In half a second, you will capture motion blur, meaning the musicians move around that you cant see who they are. Creative effect, but, not good for event or live music photography.

Lower number = Lower sensitivity = Finer quality photos

To best show how camera ISO affects the image quality, I took another series of photos and displayed them below.

For this experiment, I changed the shutter speed and aperture of each photo rather than changing the ISO.

This is to give even exposure making it easier to compare the difference in quality.

The photos have ISO in the following order: 100, 200, 400, 800, 1600, 3200.

A close up image of ran ban sunglasses taken with 100 ISO
A close up image of ran ban sunglasses taken with 200 ISO
A close up image of ran ban sunglasses taken with ISO 400 - what is ISO?
A close up image of ran ban sunglasses taken with ISO 800 - what is ISO?
A close up image of ran ban sunglasses taken with ISO 1600 - what is ISO?
A close up image of ran ban sunglasses taken with ISO 3200 - what is ISO?
As you can see, the higher the number, the stronger the noise becomes. There is noise reduction software that can help to correct this. But you’ll find that this only “smooths out” the noise.

This can result in an airbrushed effect on faces. It reduces the detail in a photo as shown below (cropped to 1% of actual image).

It has its uses but in moderation and with consideration as to what you’re using the photo for.

diptych close up portrait of a man with glasses - ISO Noise reduction comparison 600
Cameras with larger image sensors handle noise better as they allow more amount of light into the photo. As technology improves, however, the difference between camera sensor size and noise is reducing. What used to be a big problem is much less of a one now in high-quality cameras.

All cameras are different. Take yours into low light conditions to discover the maximum ISO you should be using.

Enhancing the exposure in Lightroom or post-production has the same effect as increasing your ISO. Make sure you get the exposure right in the camera first time round in order to avoid this.

Section 4 – Which ISO and When?

1. ISO 100-200: Your photos will have the most detail and the best quality. This is great for shooting in daylight because there is no need to boost the ISO any higher. Shooting at 1600 in bright conditions would be a waste. It will result in otherwise avoidable grain.

An outdoor portrait of a female model taken with ISO 100-200
2. ISO 200-400: For darker conditions, such as in the shade or indoors where it is brightly lit.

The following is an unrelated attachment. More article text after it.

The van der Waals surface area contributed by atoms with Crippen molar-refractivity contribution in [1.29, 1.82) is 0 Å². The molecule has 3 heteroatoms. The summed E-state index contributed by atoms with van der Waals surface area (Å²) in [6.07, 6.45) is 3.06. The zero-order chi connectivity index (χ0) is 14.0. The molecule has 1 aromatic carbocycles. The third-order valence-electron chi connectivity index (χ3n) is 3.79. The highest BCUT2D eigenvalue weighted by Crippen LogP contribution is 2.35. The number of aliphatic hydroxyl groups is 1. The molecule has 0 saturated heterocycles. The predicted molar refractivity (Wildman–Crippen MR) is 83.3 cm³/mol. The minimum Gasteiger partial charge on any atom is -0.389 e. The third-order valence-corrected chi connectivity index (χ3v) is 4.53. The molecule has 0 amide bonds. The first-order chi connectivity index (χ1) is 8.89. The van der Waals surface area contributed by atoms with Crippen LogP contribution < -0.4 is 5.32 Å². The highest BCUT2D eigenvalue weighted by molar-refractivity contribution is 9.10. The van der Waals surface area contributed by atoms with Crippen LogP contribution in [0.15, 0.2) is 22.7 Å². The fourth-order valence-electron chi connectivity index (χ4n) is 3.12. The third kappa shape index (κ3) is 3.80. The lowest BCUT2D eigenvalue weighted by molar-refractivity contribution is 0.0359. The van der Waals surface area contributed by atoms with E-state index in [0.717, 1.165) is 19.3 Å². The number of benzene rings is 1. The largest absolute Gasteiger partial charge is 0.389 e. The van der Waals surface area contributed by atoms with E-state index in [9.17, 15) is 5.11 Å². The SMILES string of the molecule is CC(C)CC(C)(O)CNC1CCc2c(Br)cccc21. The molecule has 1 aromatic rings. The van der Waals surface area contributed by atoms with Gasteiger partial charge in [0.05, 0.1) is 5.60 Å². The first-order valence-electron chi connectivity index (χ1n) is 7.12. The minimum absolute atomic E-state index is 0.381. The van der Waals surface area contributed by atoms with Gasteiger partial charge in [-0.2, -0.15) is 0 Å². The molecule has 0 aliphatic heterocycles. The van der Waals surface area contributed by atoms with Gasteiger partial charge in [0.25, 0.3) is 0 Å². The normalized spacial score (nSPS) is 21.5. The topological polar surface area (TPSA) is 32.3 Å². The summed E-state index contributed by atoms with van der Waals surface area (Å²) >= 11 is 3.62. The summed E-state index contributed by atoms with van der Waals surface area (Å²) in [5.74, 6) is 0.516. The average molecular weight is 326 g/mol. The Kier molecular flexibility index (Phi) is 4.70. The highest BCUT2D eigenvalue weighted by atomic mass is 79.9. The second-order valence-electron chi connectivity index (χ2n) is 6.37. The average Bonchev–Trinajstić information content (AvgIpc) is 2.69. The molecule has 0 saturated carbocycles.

A portrait of a couple kissing while sitting on a stairway, taken with ISO 200-400
3. ISO 400-800: I like to use this range when shooting with a flash indoors. It helps to produce a more even exposure with a detailed background.

A low light atmospheric portrait of a female model taken with ISO 400-800
4. ISO 800-1600: Event photographers have no choice but to use this range. Live events often happen in low light conditions where you’re not allowed to use flash.

A low angle shot of a performer onstage , taken with ISO 800-1600
5. ISO 1600-3200: Again, event photographers will use this range for live gigs. You can also use it in extreme low light conditions where using a tripod is not an option. ISO 3200 is the highest I tend to push my camera to because I’m not a fan of digital noise (grain).

A night street photography shot of a red bus with artistic motion blur, taken with ISO 1600-3200

6. ISO 3200+: This range is reserved for extra low light conditions and artistic effect. With most cameras, it’s impossible to avoid a grainy result in this range.

A grainy black and white street photography shot taken with ISO 3200+What is the Best ISO Setting for Low-Light?

The best setting for low light depends on you camera. The more modern the camera and more high end, chances are it does better in low light situations.

Modern DSLRs can extend their ISO way beyond their native range. The Canon 5D Mark IV has an expandable ISO that reaches 102.400. You wont want to print from it, but it helps you in a pinch.

Other cameras work much better in low light conditions, as that is a main feature. So a decade old DSLR might need an ISO reach of 6400, where as newer ones might get away with 3200 or lower for the same situation.

The best thing to do is set your ISO last. Set your aperture to 2-stops from its widest position. For a f/2 lens, this would be f/3.5. Set your shutter speed to larger than your focal length. If using a 50 mm lens, use 1/60th of a second minimum.